The Public Interest

Farewell to preferences?

Stephan Thernstrom

Winter 1998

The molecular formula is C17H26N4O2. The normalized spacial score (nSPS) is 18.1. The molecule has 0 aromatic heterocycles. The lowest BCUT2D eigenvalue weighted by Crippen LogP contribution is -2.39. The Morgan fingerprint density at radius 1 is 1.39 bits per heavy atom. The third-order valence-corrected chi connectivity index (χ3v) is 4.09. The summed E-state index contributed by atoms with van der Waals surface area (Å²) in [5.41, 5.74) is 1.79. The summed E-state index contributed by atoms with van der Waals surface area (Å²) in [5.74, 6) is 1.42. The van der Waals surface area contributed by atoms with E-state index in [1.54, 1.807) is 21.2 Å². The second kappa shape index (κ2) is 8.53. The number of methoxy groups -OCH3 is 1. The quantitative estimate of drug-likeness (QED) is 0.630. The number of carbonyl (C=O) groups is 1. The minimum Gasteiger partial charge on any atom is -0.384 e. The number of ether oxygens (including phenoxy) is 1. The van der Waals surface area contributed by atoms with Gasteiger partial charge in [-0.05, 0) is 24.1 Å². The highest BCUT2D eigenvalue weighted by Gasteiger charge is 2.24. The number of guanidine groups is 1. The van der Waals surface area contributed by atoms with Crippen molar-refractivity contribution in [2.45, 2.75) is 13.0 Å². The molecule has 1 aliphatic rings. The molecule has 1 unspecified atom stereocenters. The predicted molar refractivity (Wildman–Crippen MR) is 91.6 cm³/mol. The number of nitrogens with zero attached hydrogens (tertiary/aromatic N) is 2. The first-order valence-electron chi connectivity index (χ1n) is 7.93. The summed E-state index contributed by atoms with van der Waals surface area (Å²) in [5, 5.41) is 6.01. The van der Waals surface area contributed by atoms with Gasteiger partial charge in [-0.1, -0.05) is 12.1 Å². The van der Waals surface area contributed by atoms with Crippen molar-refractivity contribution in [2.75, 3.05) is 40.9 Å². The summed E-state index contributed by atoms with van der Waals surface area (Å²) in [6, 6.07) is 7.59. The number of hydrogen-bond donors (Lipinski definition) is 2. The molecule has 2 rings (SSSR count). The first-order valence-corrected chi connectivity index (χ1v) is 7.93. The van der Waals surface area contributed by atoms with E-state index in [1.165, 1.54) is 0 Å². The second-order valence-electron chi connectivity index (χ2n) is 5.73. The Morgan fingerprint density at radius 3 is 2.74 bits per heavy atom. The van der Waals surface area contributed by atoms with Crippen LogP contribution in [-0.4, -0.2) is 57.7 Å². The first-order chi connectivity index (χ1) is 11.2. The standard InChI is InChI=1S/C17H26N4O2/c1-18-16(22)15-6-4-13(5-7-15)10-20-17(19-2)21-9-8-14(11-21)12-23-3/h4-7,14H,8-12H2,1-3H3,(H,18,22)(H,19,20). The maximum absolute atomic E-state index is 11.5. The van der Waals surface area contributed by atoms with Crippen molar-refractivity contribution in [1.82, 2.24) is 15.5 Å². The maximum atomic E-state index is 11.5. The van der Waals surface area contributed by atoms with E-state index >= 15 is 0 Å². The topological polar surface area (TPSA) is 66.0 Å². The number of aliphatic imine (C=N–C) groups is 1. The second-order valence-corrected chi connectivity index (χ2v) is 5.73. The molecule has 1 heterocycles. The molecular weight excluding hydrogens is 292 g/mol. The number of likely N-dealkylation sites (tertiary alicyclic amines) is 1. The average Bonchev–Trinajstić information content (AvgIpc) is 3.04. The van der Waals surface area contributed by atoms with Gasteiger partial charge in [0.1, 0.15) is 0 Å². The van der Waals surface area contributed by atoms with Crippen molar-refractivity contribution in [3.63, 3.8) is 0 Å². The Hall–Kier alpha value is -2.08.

RECENT headlines tell an alarming story about how the University of California’s law and medical schools are being affected by the July, 1995 vote of the Regents to eliminate “race, religion, sex, color, ethnicity or national origin” as a basis for admissions, hiring, or contracting by the university: “Black Enrollment at Law School Plummets in California”; “Policy Shift Turning Law School Faces White”; “Steep Drop in Minority Students Hits Law Schools”; “UC Law Schools at Wits’ End as Minorities Go Elsewhere”; “Fewer Minorities Apply to UC Medical Schools”; “UC San Diego Medical School Takes No Blacks for Fall Class.” The color-blind policy went into effect for graduate admissions for the 1997-98 academic year and will be extended to undergraduate admissions for 1998-99. How drastically will the end of racial and ethnic preferences alter the racial composition of the student body of the nation’s leading state university? The first returns are now in. “As debate over affirmative action continues nationwide,” one reporter observes correctly, “UC has emerged as case study number one.”

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